Oil prices experienced a modest decline of approximately 1% on Wednesday as two significant factors impacted the market. First, data revealed that U.S. crude inventories fell below expectations. Second, the Federal Reserve implemented a 0.25% increase in interest rates.
The decline affected both Brent crude futures and U.S. West Texas Intermediate (WTI) crude. Brent crude futures closed down 72 cents (0.9%) at $82.92 per barrel, while U.S. WTI crude settled at $78.78, a decrease of 85 cents (1.1%).
Earlier in the session, both benchmarks saw a decline of over $1 after reaching three-month highs on Tuesday.
The Federal Reserve’s decision marked its 11th rate hike in the last 12 meetings, setting the overnight interest rate in the 5.25%-5.50% range. The accompanying policy statement indicated the possibility of another increase.
As interest rates rise, businesses and consumers face higher borrowing costs, which could potentially lead to a slowdown in economic growth and a reduction in oil demand.
Simultaneously, U.S. crude inventories experienced a drawdown of 600,000 barrels the previous week, falling short of the estimated 2.35 million barrels drawdown. Industry figures from the American Petroleum Institute also indicated a 1.32 million-barrel build, further contributing to the market’s reaction.
Gasoline and diesel stocks also showed less drawdown than anticipated, based on data from the Energy Information Administration (EIA).
John Kilduff, a partner at Again Capital LLC in New York, commented on the situation, stating, “The drawdowns weren’t all that spectacular. It was a neutral to bearish report, plus the Federal Reserve rate hike can have a dampening hit on demand and prices.”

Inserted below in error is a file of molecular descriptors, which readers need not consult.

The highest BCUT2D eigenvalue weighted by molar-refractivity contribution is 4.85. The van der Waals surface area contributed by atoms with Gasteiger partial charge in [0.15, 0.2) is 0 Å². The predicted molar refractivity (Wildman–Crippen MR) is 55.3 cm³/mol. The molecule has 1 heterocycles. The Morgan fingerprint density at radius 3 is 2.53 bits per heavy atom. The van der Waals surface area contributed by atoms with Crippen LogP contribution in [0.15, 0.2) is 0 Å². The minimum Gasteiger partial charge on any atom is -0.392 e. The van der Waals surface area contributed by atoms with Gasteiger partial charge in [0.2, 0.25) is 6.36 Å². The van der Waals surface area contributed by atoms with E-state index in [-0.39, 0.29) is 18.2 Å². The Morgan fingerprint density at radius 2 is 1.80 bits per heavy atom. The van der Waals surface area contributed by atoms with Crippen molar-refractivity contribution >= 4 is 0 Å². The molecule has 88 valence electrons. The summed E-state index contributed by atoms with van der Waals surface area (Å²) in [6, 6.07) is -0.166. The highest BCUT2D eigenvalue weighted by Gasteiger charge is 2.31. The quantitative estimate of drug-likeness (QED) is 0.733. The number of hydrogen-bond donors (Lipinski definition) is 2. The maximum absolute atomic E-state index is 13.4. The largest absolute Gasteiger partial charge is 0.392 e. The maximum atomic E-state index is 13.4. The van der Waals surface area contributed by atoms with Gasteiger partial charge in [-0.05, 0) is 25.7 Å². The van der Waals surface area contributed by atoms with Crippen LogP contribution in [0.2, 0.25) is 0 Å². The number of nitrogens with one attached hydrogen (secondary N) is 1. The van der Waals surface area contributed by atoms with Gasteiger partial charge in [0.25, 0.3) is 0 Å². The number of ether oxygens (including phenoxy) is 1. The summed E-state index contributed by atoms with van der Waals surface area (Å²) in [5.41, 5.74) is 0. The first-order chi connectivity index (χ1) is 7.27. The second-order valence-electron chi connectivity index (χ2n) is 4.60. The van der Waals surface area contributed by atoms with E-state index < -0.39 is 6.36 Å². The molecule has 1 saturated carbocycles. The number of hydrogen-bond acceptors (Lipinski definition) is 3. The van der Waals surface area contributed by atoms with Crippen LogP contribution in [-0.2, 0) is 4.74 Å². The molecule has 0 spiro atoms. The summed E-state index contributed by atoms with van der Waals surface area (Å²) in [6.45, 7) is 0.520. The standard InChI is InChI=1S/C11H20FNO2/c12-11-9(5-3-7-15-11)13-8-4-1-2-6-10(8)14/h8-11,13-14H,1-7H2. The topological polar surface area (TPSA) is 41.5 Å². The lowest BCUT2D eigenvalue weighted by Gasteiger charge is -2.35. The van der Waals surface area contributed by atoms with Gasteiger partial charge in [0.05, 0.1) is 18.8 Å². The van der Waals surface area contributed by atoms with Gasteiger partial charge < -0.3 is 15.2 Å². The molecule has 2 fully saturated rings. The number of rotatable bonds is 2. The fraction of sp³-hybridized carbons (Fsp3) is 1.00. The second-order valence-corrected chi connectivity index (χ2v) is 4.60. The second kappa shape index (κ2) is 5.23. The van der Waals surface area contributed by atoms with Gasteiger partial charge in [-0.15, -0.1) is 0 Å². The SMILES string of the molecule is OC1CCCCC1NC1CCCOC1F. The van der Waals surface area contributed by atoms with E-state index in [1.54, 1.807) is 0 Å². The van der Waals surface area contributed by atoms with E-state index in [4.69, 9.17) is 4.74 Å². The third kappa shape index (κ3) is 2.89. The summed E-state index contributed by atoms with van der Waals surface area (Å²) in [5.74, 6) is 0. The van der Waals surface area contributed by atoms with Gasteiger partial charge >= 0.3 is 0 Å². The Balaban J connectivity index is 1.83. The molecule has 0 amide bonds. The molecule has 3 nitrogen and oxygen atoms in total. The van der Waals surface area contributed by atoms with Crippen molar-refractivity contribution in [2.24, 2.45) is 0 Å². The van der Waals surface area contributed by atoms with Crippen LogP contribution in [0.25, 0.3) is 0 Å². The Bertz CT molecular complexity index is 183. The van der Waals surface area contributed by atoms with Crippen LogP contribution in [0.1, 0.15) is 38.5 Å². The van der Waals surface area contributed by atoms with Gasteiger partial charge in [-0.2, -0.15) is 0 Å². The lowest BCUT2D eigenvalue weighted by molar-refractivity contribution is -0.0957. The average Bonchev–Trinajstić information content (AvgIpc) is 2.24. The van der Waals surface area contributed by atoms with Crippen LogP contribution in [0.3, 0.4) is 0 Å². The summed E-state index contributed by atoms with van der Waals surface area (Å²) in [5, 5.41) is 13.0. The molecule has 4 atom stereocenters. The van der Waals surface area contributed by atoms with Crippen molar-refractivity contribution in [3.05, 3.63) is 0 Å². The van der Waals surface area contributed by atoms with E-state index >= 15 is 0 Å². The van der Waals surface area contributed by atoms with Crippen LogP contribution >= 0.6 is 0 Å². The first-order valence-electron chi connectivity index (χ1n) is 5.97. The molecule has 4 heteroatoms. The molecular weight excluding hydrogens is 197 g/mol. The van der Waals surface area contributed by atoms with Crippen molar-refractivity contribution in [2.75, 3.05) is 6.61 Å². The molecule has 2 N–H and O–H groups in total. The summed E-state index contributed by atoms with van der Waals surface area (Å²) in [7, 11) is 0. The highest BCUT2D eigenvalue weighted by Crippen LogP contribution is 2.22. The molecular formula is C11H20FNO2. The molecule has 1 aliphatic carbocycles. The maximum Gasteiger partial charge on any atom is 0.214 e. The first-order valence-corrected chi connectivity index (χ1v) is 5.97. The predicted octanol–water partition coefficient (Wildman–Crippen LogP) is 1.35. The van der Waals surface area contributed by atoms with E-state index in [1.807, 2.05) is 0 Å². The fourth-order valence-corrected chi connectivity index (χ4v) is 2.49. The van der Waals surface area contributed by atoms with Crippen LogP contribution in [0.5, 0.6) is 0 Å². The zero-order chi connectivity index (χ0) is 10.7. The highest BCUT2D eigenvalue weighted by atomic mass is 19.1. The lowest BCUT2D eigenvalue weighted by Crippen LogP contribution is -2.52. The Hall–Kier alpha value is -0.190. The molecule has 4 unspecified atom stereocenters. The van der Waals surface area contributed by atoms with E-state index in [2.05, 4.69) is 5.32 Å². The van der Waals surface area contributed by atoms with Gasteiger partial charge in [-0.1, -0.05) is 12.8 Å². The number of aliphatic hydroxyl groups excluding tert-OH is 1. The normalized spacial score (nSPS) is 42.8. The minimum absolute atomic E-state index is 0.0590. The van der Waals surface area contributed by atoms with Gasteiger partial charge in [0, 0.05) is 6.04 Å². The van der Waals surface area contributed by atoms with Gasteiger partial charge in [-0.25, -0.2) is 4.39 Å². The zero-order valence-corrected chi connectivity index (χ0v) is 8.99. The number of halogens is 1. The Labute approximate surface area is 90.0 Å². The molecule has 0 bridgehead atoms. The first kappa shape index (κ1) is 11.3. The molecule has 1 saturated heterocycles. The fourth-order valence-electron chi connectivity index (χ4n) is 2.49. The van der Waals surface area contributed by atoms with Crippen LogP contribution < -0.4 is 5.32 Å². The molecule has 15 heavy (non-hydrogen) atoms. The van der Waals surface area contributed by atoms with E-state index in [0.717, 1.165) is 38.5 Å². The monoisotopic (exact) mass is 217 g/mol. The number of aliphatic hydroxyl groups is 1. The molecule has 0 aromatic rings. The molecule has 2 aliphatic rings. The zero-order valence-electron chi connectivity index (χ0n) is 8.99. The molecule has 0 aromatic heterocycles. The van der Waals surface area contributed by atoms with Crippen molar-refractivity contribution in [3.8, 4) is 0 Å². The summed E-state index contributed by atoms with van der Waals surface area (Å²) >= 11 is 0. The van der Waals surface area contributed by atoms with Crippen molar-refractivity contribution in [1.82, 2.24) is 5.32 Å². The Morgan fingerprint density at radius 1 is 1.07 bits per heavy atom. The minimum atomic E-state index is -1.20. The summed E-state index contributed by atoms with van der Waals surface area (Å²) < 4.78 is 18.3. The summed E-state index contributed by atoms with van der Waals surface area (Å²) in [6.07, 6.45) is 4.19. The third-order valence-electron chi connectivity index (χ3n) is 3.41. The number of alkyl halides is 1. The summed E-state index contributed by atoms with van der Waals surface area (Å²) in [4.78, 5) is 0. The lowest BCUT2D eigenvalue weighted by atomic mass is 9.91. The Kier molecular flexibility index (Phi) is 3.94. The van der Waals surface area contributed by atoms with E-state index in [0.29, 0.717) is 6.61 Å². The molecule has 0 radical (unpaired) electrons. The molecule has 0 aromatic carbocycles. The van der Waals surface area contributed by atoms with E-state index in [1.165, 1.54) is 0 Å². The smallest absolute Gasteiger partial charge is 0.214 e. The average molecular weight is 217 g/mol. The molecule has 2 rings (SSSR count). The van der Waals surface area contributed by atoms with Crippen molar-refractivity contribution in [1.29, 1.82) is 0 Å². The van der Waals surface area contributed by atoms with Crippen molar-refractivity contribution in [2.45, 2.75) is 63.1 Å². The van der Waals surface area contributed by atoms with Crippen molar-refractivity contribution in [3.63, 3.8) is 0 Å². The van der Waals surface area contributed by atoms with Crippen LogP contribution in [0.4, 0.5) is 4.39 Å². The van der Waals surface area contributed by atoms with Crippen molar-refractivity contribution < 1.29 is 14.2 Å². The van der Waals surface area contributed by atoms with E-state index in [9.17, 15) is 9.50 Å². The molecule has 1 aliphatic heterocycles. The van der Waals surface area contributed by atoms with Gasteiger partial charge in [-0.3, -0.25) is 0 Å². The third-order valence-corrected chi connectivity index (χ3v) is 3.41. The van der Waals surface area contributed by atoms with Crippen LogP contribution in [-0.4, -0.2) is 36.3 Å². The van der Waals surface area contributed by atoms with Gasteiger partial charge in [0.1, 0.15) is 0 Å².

In the preceding weeks, oil prices had rallied due to signs of tighter supplies, largely influenced by output cuts from Saudi Arabia and Russia, as well as assurances from Chinese authorities to stabilize their economy as the world’s second-largest consumer of oil.
While the market expected Saudi Arabia to continue its output cuts into September, Reuters reported that Russia is planning to significantly increase oil loadings during that month, putting an end to steep export cuts.
Concerns remain regarding China’s ability to fulfill its policy pledges as the second-largest oil consumer globally. Warren Patterson, ING’s head commodities strategist, emphasized, “We still need to wait for actual policies – the risk is that these policies fall short of expectations.”
Hiroyuki Kikukawa, president of NS Trading, a unit of Nissan Securities, added, “The market will continue to be in a tug-of-war between tightening global supply and fears of slowing demand due to the global economic slowdown.
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